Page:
7 of the Best Flowers for Raised Beds — These Picks Will Thrive In Your Planters

Raised beds are a great way to bypass bad soil, but which flowers should you be planting in them? We've spoken to a garden expert to reveal her go-to choices for raised garden beds

a edible garden with raised beds
(Image credit: Adam Potts. Design: Christian Douglas)

Bad soil, poor drainage, wrong pH… there’s a multitude of hurdles to get over to achieve the yard of your dreams. While soil improvers and mulches can make a dent in your soil’s performance, there’s a better option that may just save you a ton of time (and back pain): raised garden beds.

Usually associated with vegetable patches, raised garden beds are the perfect hack to bring new life to your soil. But which flowers do the experts opt for in their flower bed ideas list? We’ve got our expert to whittle down her choices to just seven top picks for a modern garden, all of which are guaranteed to thrive in a raised bed and bypass less-than-ideal soil conditions!

What are the best flowers to grow in raised beds?

The control you have over the soil in your raised beds is the gateway to growing all kinds of flowers that might not thrive otherwise in your yard. If you want a well-draining section for Mediterranean plants, just add more grit and sand to your compost; for acidic-loving plants like azaleas and rhododendrons, simply opt for an acidic-based compost for that section, it’s as simple as that!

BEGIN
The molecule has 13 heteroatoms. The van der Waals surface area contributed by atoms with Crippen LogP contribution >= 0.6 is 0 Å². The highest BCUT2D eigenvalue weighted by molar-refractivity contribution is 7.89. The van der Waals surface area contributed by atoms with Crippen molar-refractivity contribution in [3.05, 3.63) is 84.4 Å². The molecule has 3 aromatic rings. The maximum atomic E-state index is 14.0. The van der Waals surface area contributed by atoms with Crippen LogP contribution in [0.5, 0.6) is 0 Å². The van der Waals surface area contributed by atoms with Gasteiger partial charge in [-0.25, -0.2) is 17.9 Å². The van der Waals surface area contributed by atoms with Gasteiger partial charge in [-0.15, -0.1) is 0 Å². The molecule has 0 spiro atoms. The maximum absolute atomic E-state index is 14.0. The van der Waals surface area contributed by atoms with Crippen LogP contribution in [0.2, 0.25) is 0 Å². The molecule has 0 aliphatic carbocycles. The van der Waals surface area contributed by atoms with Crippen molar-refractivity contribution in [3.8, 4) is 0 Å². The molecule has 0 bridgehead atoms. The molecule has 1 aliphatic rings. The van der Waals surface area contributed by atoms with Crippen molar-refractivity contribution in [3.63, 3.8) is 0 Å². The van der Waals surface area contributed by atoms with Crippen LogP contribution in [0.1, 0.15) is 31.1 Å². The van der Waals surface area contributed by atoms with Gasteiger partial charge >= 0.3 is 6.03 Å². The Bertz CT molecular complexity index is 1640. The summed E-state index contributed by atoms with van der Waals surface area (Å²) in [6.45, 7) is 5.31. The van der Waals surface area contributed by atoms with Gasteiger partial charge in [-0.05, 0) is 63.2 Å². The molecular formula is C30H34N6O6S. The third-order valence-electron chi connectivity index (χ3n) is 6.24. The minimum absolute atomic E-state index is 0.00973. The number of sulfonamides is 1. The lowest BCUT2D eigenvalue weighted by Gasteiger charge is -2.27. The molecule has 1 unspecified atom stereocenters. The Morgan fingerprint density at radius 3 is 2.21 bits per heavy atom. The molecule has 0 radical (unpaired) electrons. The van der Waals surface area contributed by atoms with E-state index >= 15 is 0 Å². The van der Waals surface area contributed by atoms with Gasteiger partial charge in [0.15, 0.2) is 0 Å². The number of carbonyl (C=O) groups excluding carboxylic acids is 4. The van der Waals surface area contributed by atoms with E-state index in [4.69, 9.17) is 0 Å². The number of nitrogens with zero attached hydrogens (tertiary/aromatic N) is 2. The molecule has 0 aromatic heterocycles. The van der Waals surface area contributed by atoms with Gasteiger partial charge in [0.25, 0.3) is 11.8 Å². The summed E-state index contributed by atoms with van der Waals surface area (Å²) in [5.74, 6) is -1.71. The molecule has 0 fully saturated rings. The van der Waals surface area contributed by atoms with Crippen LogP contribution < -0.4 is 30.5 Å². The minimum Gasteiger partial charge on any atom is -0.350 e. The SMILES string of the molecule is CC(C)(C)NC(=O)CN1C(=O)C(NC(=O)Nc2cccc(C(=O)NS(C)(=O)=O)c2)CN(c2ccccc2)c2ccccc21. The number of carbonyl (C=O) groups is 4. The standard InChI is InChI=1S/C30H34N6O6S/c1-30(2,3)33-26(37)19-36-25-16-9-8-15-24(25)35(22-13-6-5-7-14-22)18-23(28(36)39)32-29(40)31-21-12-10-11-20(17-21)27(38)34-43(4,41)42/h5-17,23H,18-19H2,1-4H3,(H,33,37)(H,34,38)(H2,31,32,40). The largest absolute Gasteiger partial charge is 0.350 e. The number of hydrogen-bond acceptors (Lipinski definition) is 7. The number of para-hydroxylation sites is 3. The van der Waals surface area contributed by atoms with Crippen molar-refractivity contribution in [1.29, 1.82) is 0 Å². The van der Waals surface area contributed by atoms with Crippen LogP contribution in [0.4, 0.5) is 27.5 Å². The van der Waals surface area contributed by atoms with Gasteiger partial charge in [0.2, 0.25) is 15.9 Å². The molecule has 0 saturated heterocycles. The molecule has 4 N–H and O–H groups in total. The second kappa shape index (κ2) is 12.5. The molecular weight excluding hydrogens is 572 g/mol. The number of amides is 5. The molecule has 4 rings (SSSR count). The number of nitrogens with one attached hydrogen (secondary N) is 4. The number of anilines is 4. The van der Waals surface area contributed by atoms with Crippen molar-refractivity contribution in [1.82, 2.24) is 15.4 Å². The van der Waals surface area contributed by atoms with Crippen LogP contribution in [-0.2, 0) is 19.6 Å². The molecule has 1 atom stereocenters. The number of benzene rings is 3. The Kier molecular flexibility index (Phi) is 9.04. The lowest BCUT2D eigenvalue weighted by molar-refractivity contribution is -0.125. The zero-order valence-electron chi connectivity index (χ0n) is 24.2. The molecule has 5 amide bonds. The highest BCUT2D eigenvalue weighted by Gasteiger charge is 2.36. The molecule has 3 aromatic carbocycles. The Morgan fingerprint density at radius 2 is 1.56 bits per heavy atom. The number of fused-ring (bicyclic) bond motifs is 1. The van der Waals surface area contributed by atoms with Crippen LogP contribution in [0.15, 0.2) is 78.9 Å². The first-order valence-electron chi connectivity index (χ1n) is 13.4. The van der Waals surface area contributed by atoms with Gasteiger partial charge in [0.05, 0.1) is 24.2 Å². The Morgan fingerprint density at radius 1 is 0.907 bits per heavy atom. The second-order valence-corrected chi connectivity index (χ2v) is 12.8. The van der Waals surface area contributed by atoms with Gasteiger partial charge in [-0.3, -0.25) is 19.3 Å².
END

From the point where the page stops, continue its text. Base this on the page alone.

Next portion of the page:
1. Dahlias

Dahlia Plant Trial 2021, in the New Trials Field, RHS Wisley Garden

(Image credit: RHS, Nicola Stocken)

Hardiness zone: 8-11

Potentially the most famous cut flowers, Dahlias top the list when it comes to the best flowers for raised beds.

‘Dahlias are incredible flowers that come in every color imaginable, and their giant blooms make them the undisputed stars of the show,’ says garden consultant Crystal Jarvis, founder of Lettuce Grow Something. Some of our favorites include Dahlia “Burlesca”, Dahlia “Cafe au Lait”, and Dahlia “Dark Spirit” for a contrasting deep red flower.

When it comes to how to care for Dahlias, these flowers need a bit of maintenance to make sure they’re producing the best blooms all summer long. Crystal says ‘Dahlia tubers need a sunny spot and regular deep watering, but they are worth it. Plus, you can cut their blooms and enjoy them in a vase for 4-5 days, bringing a touch of summer magic indoors!’.

When planting your dahlias, make sure you protect them from slugs and snails though! Dahlias are a favorite snack of those pesky gastropods and they’ll make light work of your dahlia seedlings. These snail cloches from Amazon are a clever way to protect young plants from them.

2. Calendula

Calendula in a garden

(Image credit: Getty Images)

If you’re looking for an easy annual for your raised beds, Calendula is the flower for you! Bursting with warm welcoming orange flowers, Calendula is one of Crystal's top picks.

‘Calendula takes the crown as my favorite raised bed annual. These cheerful blooms, boasting shades of orange, yellow, and peach, are a dream for beginner gardeners. I love adding them to corners and borders for a pop of color,’ says Crystal.